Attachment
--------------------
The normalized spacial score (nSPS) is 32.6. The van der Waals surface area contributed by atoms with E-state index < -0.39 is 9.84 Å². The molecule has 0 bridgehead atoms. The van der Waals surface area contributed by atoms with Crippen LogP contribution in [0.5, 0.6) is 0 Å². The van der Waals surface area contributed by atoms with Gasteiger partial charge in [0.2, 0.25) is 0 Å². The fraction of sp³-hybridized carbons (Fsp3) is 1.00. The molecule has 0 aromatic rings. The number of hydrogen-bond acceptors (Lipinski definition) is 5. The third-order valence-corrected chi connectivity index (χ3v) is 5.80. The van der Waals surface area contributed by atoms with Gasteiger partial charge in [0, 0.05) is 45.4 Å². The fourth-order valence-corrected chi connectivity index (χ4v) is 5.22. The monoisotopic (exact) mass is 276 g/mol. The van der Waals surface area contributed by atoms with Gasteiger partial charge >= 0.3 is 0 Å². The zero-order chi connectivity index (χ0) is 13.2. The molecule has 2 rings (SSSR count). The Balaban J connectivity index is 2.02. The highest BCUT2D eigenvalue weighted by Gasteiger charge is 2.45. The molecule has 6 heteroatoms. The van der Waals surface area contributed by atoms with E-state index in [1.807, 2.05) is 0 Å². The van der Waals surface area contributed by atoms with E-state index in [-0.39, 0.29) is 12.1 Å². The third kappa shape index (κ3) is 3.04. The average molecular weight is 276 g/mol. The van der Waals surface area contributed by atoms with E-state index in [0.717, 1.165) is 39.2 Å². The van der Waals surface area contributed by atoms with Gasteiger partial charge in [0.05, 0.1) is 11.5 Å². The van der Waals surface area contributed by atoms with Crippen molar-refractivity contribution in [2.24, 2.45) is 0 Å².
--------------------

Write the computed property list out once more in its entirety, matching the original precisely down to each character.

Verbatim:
The normalized spacial score (nSPS) is 32.6. The van der Waals surface area contributed by atoms with E-state index < -0.39 is 9.84 Å². The molecule has 0 bridgehead atoms. The van der Waals surface area contributed by atoms with Crippen LogP contribution in [0.5, 0.6) is 0 Å². The van der Waals surface area contributed by atoms with Gasteiger partial charge in [0.2, 0.25) is 0 Å². The fraction of sp³-hybridized carbons (Fsp3) is 1.00. The molecule has 0 aromatic rings. The number of hydrogen-bond acceptors (Lipinski definition) is 5. The third-order valence-corrected chi connectivity index (χ3v) is 5.80. The van der Waals surface area contributed by atoms with Gasteiger partial charge in [0, 0.05) is 45.4 Å². The fourth-order valence-corrected chi connectivity index (χ4v) is 5.22. The monoisotopic (exact) mass is 276 g/mol. The van der Waals surface area contributed by atoms with Gasteiger partial charge >= 0.3 is 0 Å². The zero-order chi connectivity index (χ0) is 13.2. The molecule has 2 rings (SSSR count). The Balaban J connectivity index is 2.02. The highest BCUT2D eigenvalue weighted by Gasteiger charge is 2.45. The molecule has 6 heteroatoms. The van der Waals surface area contributed by atoms with E-state index in [1.807, 2.05) is 0 Å². The van der Waals surface area contributed by atoms with E-state index in [-0.39, 0.29) is 12.1 Å². The third kappa shape index (κ3) is 3.04. The average molecular weight is 276 g/mol. The van der Waals surface area contributed by atoms with E-state index in [0.717, 1.165) is 39.2 Å². The van der Waals surface area contributed by atoms with Gasteiger partial charge in [0.05, 0.1) is 11.5 Å². The van der Waals surface area contributed by atoms with Crippen molar-refractivity contribution in [2.24, 2.45) is 0 Å².